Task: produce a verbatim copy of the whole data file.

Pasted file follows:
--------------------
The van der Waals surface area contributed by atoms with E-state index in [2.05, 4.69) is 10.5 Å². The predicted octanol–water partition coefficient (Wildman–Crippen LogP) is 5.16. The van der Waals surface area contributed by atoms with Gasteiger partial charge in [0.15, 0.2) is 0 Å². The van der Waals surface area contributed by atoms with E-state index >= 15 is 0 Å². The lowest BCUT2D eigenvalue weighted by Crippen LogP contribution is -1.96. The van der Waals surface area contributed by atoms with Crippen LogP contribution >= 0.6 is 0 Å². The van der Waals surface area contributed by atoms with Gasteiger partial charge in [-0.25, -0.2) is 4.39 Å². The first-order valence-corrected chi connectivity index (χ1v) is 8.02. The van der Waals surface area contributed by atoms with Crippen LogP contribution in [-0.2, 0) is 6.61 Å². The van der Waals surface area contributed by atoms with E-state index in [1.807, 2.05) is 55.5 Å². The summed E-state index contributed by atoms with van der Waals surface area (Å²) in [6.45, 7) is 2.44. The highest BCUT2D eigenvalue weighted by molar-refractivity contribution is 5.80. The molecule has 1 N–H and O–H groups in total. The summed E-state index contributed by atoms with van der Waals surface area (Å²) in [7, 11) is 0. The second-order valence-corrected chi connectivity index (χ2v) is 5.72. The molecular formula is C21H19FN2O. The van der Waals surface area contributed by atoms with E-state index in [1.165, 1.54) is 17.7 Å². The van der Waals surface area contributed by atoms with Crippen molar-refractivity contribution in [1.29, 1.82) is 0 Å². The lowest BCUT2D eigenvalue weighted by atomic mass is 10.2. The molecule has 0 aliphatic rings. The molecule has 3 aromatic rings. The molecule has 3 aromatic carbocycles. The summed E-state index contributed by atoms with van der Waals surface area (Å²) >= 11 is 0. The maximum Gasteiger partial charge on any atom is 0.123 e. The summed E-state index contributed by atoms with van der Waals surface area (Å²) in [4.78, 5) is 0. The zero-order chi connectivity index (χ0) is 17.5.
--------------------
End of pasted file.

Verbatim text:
The van der Waals surface area contributed by atoms with E-state index in [2.05, 4.69) is 10.5 Å². The predicted octanol–water partition coefficient (Wildman–Crippen LogP) is 5.16. The van der Waals surface area contributed by atoms with Gasteiger partial charge in [0.15, 0.2) is 0 Å². The van der Waals surface area contributed by atoms with E-state index >= 15 is 0 Å². The lowest BCUT2D eigenvalue weighted by Crippen LogP contribution is -1.96. The van der Waals surface area contributed by atoms with Crippen LogP contribution >= 0.6 is 0 Å². The van der Waals surface area contributed by atoms with Gasteiger partial charge in [-0.25, -0.2) is 4.39 Å². The first-order valence-corrected chi connectivity index (χ1v) is 8.02. The van der Waals surface area contributed by atoms with Crippen LogP contribution in [-0.2, 0) is 6.61 Å². The van der Waals surface area contributed by atoms with E-state index in [1.807, 2.05) is 55.5 Å². The summed E-state index contributed by atoms with van der Waals surface area (Å²) in [6.45, 7) is 2.44. The highest BCUT2D eigenvalue weighted by molar-refractivity contribution is 5.80. The molecule has 1 N–H and O–H groups in total. The summed E-state index contributed by atoms with van der Waals surface area (Å²) in [7, 11) is 0. The second-order valence-corrected chi connectivity index (χ2v) is 5.72. The molecular formula is C21H19FN2O. The van der Waals surface area contributed by atoms with E-state index in [1.165, 1.54) is 17.7 Å². The van der Waals surface area contributed by atoms with Crippen molar-refractivity contribution in [1.29, 1.82) is 0 Å². The lowest BCUT2D eigenvalue weighted by atomic mass is 10.2. The molecule has 0 aliphatic rings. The molecule has 3 aromatic rings. The molecule has 3 aromatic carbocycles. The summed E-state index contributed by atoms with van der Waals surface area (Å²) >= 11 is 0. The maximum Gasteiger partial charge on any atom is 0.123 e. The summed E-state index contributed by atoms with van der Waals surface area (Å²) in [4.78, 5) is 0. The zero-order chi connectivity index (χ0) is 17.5.